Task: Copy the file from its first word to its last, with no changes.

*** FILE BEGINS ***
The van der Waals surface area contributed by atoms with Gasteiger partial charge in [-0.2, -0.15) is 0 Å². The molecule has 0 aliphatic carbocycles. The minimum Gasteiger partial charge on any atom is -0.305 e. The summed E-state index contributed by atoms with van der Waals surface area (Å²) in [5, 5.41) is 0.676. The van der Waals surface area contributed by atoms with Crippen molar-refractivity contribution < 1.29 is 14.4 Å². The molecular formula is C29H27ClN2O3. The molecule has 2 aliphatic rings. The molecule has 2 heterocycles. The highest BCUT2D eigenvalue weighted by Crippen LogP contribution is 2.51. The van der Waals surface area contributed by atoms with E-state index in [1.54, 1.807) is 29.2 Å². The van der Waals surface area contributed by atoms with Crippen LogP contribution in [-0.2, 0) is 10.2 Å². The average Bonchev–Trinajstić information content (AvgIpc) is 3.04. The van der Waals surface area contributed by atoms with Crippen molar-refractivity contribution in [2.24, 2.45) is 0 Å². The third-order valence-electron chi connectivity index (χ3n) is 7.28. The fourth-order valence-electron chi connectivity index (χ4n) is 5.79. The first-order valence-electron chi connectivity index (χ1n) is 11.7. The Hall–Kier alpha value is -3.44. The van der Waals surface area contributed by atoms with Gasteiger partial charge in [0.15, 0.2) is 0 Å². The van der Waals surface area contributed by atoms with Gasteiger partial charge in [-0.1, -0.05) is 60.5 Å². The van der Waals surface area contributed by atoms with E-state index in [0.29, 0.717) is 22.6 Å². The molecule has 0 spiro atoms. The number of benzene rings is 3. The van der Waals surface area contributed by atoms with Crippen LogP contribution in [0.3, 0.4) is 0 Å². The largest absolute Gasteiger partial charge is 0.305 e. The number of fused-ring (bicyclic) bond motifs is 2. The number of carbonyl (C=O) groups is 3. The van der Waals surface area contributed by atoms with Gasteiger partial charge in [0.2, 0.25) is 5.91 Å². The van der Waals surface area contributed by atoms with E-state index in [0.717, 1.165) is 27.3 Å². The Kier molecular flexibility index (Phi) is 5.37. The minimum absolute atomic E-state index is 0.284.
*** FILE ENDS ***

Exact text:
The van der Waals surface area contributed by atoms with Gasteiger partial charge in [-0.2, -0.15) is 0 Å². The molecule has 0 aliphatic carbocycles. The minimum Gasteiger partial charge on any atom is -0.305 e. The summed E-state index contributed by atoms with van der Waals surface area (Å²) in [5, 5.41) is 0.676. The van der Waals surface area contributed by atoms with Crippen molar-refractivity contribution < 1.29 is 14.4 Å². The molecular formula is C29H27ClN2O3. The molecule has 2 aliphatic rings. The molecule has 2 heterocycles. The highest BCUT2D eigenvalue weighted by Crippen LogP contribution is 2.51. The van der Waals surface area contributed by atoms with E-state index in [1.54, 1.807) is 29.2 Å². The van der Waals surface area contributed by atoms with Crippen LogP contribution in [-0.2, 0) is 10.2 Å². The average Bonchev–Trinajstić information content (AvgIpc) is 3.04. The van der Waals surface area contributed by atoms with Crippen molar-refractivity contribution in [2.24, 2.45) is 0 Å². The third-order valence-electron chi connectivity index (χ3n) is 7.28. The fourth-order valence-electron chi connectivity index (χ4n) is 5.79. The first-order valence-electron chi connectivity index (χ1n) is 11.7. The Hall–Kier alpha value is -3.44. The van der Waals surface area contributed by atoms with Gasteiger partial charge in [0.15, 0.2) is 0 Å². The van der Waals surface area contributed by atoms with Gasteiger partial charge in [-0.1, -0.05) is 60.5 Å². The van der Waals surface area contributed by atoms with E-state index in [0.29, 0.717) is 22.6 Å². The molecule has 0 spiro atoms. The number of benzene rings is 3. The van der Waals surface area contributed by atoms with Crippen LogP contribution in [0.3, 0.4) is 0 Å². The largest absolute Gasteiger partial charge is 0.305 e. The number of fused-ring (bicyclic) bond motifs is 2. The number of carbonyl (C=O) groups is 3. The van der Waals surface area contributed by atoms with Gasteiger partial charge in [0.2, 0.25) is 5.91 Å². The van der Waals surface area contributed by atoms with E-state index in [0.717, 1.165) is 27.3 Å². The Kier molecular flexibility index (Phi) is 5.37. The minimum absolute atomic E-state index is 0.284.